Consider a group $\,G\,$, a Hilbert space $\,{\mathbb{V}}\,$ with a dot product $\,\langle~,~\rangle\,$, and a space $\,{\cal{L}}^G\,$ of functions $\varphi$ on this group: $$ {\cal{L}}^G\;=\;\left\{~\varphi~\Big{|}~~~\varphi:\,~G\longrightarrow{\mathbb{V}}\,\right\}~~. $$ Let $\,D\,$ be a representation of a subgroup $\,K\leq G\,$ in the said Hilbert space: $$ D~:\quad K~\longrightarrow~GL({\mathbb{V}})\;\;.\qquad\qquad\qquad (1) $$

On a group element $\,g\in G\,$, a function $\,\varphi\in{\cal{L}}^G\,$ assumes the value $\,\varphi(g)\in{\mathbb{V}}\,$. Since this value is a vector in the Hilbert space, we can act on it with some $\,D(k)\,$, $\,k\in K\;$: $$ k\in K~:\quad \varphi(g)\;\mapsto\;D(k)\,\varphi(g)\;\;,\qquad\varphi(g)\in{\mathbb{V}}\;\;. $$ For a fixed $\,g\,$, this is a mapping of one Hilbert-space vector to another.

However, the set of all these mappings, for all $\,g\in G\,$, generates a mapping of a function to a function: $$ k\in K~:\quad \varphi\;\mapsto\;D(k)\,\varphi\;\;,\quad\varphi\in{\cal{L}}^G\;\;. $$ $$ $$ QUESTION 1:

May I write the latter as $$ D~:\quad K~\longrightarrow~GL({\cal{L}}^G)\;\;,\qquad\qquad\qquad (2) $$ using the same notation $\,D\,$ as was used in equation (1)?

REMARK: $~$ While interconnected in an obvious way, the two $\,D$'s are two different representations, because they are acting in different spaces: one in $\,{\mathbb{V}}\,$, another in $\,{\cal{L}}^G\,$. Hence the above question. $$ $$ QUESTION 2:

Would it be possible to say that these two $\,D$'s are, in some sense, equivalent? $$ $$ QUESTION 3:

The induced representation $\,\operatorname{Ind}_K^GD\,$ is implemented with the left translations $$ U_g\varphi(x)=\varphi({g^{-1}}x)~~,\qquad g,\,x\in G\;, $$ acting in the subspace $\,\Gamma\in{\cal{L}}^G$ of the Mackey functions: $$ \Gamma\;=\;\left\{~\varphi~\Big{|}~~~\varphi:\,~G\longrightarrow{\mathbb{V}}\;,\quad \varphi(xk)=D^{-1}(k)\varphi(x)\,\right\}~~. $$ Which of the two $\,D$'s is actually being induced here? -- the $\,D\,$ given by (1) or the $\,D\,$ given by (2)?


1 Answer 1

  1. It's probably not good to use the same symbol for the action of $K$ on $V$-valued functions on $G$ as for the action of $K$ on $V$. It would be an understandable abuse of notation, but also with some risks. Literally, the action of $K$ on some space of $V$-valued functions on $G$ would be a direct sum or Hilbert direct integral of copies of $V$.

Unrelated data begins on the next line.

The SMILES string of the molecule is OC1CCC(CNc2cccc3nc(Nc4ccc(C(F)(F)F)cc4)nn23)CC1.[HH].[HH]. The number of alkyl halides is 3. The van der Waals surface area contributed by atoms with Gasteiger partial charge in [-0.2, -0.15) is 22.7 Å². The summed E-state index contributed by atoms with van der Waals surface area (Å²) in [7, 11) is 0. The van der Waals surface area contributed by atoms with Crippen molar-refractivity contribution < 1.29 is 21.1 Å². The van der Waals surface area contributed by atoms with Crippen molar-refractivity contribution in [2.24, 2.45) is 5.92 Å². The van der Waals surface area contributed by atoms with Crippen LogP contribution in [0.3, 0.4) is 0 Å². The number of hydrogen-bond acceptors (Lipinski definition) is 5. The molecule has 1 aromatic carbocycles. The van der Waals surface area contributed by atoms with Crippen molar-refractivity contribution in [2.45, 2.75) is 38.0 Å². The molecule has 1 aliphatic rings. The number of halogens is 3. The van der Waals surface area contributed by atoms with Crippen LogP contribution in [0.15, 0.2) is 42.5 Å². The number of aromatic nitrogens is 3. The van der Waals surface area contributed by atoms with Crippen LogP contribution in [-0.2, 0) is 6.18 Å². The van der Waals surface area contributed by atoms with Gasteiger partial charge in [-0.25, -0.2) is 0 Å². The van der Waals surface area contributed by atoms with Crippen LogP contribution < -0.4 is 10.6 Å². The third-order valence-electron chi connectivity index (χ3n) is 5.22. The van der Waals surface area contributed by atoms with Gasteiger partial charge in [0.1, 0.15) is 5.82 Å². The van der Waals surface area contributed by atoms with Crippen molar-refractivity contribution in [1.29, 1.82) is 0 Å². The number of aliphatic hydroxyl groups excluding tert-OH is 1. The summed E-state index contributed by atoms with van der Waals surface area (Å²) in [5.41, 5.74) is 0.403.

NB: for precision, you'd want to say what kind of $V$-valued functions on $G$. Some measurability conditions?

  1. The two representations are not "equivalent" in an immediate sense (though perhaps in a "Morita equivalence" sense...). Also, what is "equivalent" intended to mean?

  2. In any case, contemporary usage would say that the repn of $K$ on $V$ is what is being induced, whatever qualifications or modifiers are put on these function spaces.

EDIT: As in a comment, it is often intended that functions be "square-integrable"... so certainly measurable. When the $K$ here is compact, square-integrability on $G/K$ (or $K\backslash G$...) is equivalent to square-integrability on $G$. Also, for compact $K$, invoking uniform boundedness theorem, a $K$ repn on a Hilbert space can be assumed unitary (without changing the topology on the Hilbert space). So things are as harmonious as they could possibly be.

EDIT2: As in the comment, applying restriction from $G$ to $K$ to the induced repn does not return to the original repn of $K$ at all. In fact, (because the action of $K$ is on the opposite side of $G$, whatever one's convention), that restriction is not even any kind of sum/integral of copies of the original repn of $K$, for non-abelian $G$.

  • $\begingroup$ I have square-integrable functions in mind, if that matters. $\endgroup$ May 24, 2020 at 23:06
  • $\begingroup$ When saying "direct sum of copies of V", you probably mean that the number of these copies is equal to the number of elements in G, correct? $\endgroup$ May 24, 2020 at 23:07
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    $\begingroup$ Literally, the copies of $V$ would be in bijection with $G/K$ (ignoring measurability or other considerations...). But/and I don't think this issue is what you will care about. $\endgroup$ May 24, 2020 at 23:11
  • $\begingroup$ So, if I am inducing D in the sense of eqn (1), then I have no chance to return back to this D after performing $\operatorname{Res}_K^G\,\operatorname{Ind}_K^G D$ -- simply because this restriction will render me a representation in ${\cal{L}}^G$, not in ${\mathbb{V}}$, correct? I am referring to my previous question math.stackexchange.com/questions/3669004/… which, unfortunately, has never been answered. $\endgroup$ May 24, 2020 at 23:13
  • $\begingroup$ Regarding the copies. I understand that induction requires the use of |G/K| copies. When we are dealing with matrix representations of finite groups, then ${\mathbb{V}}$ is all we have, so we need |G/K| copies of ${\mathbb{V}}$. Thus much is clear. On this occasion, however, we are dealing not with representations by matrices, but with those on functions. So it is important for me to know that we are talking about copies of the Hilbert space, not about copies of the space of functions. This is nontrivial, because the induced rep is implemented with left-regular operators $U_g$ on functions $\endgroup$ May 24, 2020 at 23:20

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